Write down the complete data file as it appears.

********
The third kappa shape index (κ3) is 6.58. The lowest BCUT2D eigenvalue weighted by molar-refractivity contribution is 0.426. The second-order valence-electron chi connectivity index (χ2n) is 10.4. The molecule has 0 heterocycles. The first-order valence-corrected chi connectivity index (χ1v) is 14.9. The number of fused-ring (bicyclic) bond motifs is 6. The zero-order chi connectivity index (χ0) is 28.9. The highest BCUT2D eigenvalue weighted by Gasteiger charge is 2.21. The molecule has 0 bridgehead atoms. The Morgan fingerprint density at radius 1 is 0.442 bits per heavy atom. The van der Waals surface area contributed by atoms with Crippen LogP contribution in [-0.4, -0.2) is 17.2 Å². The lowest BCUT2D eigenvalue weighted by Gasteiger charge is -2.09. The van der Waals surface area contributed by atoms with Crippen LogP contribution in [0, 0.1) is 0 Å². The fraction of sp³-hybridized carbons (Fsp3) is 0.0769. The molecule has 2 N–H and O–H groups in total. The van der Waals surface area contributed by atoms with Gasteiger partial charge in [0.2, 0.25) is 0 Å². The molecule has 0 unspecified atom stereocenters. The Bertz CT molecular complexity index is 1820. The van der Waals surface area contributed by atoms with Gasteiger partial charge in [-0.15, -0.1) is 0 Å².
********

The third kappa shape index (κ3) is 6.58. The lowest BCUT2D eigenvalue weighted by molar-refractivity contribution is 0.426. The second-order valence-electron chi connectivity index (χ2n) is 10.4. The molecule has 0 heterocycles. The first-order valence-corrected chi connectivity index (χ1v) is 14.9. The number of fused-ring (bicyclic) bond motifs is 6. The zero-order chi connectivity index (χ0) is 28.9. The highest BCUT2D eigenvalue weighted by Gasteiger charge is 2.21. The molecule has 0 bridgehead atoms. The Morgan fingerprint density at radius 1 is 0.442 bits per heavy atom. The van der Waals surface area contributed by atoms with Crippen LogP contribution in [-0.4, -0.2) is 17.2 Å². The lowest BCUT2D eigenvalue weighted by Gasteiger charge is -2.09. The van der Waals surface area contributed by atoms with Crippen LogP contribution in [0, 0.1) is 0 Å². The fraction of sp³-hybridized carbons (Fsp3) is 0.0769. The molecule has 2 N–H and O–H groups in total. The van der Waals surface area contributed by atoms with Gasteiger partial charge in [0.2, 0.25) is 0 Å². The molecule has 0 unspecified atom stereocenters. The Bertz CT molecular complexity index is 1820. The van der Waals surface area contributed by atoms with Gasteiger partial charge in [-0.15, -0.1) is 0 Å².